Are we ready for the era of Artificial Intelligence (AI)? It will likely be bigger than the birth of the internet. Some say, much bigger.
According to a Goldman Sachs report, AI has the potential to substitute up to 300 million full-time jobs – a quarter of work tasks – in the U.S. and Europe, leading to significant changes in global employment patterns and trends.
However, it may also mean new jobs and a productivity boom and increase the total annual value of goods and services produced globally by 7%.
The government of the UK is actively encouraging investment in AI and believes that this technology could lead to improved productivity. In order to ease public worries, they are attempting to provide assurance regarding its effects.
“We want to make sure that AI is complementing the way we work in the UK, not disrupting it – making our jobs better, rather than taking them away,” Technology Secretary Michelle Donelan told the Sun.
According to the recently released report, the effects of AI are likely to vary from one sector to another. As much as 46% of tasks in administrative and 44% in legal professions could be automated, contrary to just 6% and 4%, respectively, in construction and maintenance.
For instance, BBC News recently reported artists’ concerns that AI image generators could impact their jobs.
“The only thing I am sure of is that there is no way of knowing how many jobs will be replaced by generative AI,” Carl Benedikt Frey, future of-work director at the Oxford Martin School, Oxford University, told BBC News.
An example of how AI writing assistants are changing the way people write is ChatGPT. This tool allows people with average writing skills to create essays and articles that would otherwise require superior writing skills or take longer to produce.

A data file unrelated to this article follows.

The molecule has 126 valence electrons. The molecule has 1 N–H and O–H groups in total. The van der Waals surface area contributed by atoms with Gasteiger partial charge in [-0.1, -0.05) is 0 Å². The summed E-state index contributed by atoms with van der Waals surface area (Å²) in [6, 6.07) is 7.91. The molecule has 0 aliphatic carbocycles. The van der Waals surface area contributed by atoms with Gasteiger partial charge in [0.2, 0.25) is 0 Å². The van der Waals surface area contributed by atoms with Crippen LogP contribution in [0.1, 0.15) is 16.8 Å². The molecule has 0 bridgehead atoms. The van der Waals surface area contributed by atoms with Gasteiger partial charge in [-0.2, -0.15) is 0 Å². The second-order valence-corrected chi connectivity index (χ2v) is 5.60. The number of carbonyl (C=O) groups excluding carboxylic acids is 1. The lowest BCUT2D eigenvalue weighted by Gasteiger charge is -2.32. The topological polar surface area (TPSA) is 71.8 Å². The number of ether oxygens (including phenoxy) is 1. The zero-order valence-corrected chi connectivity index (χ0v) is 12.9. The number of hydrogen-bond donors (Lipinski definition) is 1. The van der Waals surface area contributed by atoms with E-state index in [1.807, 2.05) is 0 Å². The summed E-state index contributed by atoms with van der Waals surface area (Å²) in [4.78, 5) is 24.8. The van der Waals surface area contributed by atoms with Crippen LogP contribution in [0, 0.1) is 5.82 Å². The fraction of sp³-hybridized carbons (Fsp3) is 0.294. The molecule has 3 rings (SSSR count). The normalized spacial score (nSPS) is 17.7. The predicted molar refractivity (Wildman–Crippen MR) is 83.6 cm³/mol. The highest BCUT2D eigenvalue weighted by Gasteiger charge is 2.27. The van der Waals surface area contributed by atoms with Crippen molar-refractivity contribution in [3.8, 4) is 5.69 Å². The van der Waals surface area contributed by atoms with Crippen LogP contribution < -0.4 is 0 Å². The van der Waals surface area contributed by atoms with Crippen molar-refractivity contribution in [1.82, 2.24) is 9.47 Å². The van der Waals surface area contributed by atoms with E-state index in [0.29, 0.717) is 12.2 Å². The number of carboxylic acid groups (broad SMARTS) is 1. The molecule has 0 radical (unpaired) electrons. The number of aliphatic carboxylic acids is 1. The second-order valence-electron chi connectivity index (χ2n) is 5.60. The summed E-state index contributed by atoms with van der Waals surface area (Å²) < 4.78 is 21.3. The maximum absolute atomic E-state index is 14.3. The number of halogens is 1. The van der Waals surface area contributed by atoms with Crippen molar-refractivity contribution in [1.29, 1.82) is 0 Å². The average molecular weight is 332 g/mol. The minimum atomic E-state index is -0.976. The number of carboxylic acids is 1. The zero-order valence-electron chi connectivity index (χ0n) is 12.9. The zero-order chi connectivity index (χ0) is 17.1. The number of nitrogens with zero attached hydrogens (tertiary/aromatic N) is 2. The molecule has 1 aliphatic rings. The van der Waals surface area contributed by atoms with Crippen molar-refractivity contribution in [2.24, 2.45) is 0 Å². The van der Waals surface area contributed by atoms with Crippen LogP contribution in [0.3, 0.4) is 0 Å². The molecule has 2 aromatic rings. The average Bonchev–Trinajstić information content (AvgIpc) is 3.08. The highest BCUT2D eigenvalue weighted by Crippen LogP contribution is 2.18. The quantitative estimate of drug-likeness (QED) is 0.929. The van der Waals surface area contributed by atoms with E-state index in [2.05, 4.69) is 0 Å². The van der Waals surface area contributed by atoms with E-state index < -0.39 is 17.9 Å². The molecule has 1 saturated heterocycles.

“Journalists will therefore face more competition, which would drive down wages, unless we see a very significant increase in the demand for such work.
“Consider the introduction of GPS technology and platforms like Uber. Suddenly, knowing all the streets in London had much less value – and so incumbent drivers experienced large wage cuts in response, of around 10% according to our research.”
“The result was lower wages, not fewer drivers.”
A reason for optimism?
A recent report has revealed that 60% of jobs that are currently being held by workers did not exist in 1940. This highlights the shift in the professional landscape and how technology has opened up many more opportunities for individuals.
However, some studies have indicated that since the 1980s, technology has been responsible for eliminating more jobs than it has created.
According to the Goldman Sachs study, generative AI applications could also potentially lead to a reduction in employment opportunities in the near future, similar to the aforementioned advances over the last four decades.
It is hard to predict the far-reaching effects of AI in the future.
“We do not know how the technology will evolve or how firms will integrate it into how they work,” chief executive of the Resolution Foundation think tank Torsten Bell told BBC News.”
“… So all firm predictions should be taken with a very large pinch of salt”.
“That’s not to say that AI won’t disrupt the way we work – but we should focus too on the potential living standards gains from higher-productivity work and cheaper-to-run services, as well as the risk of falling behind if other firms and economies better adapt to technological change.”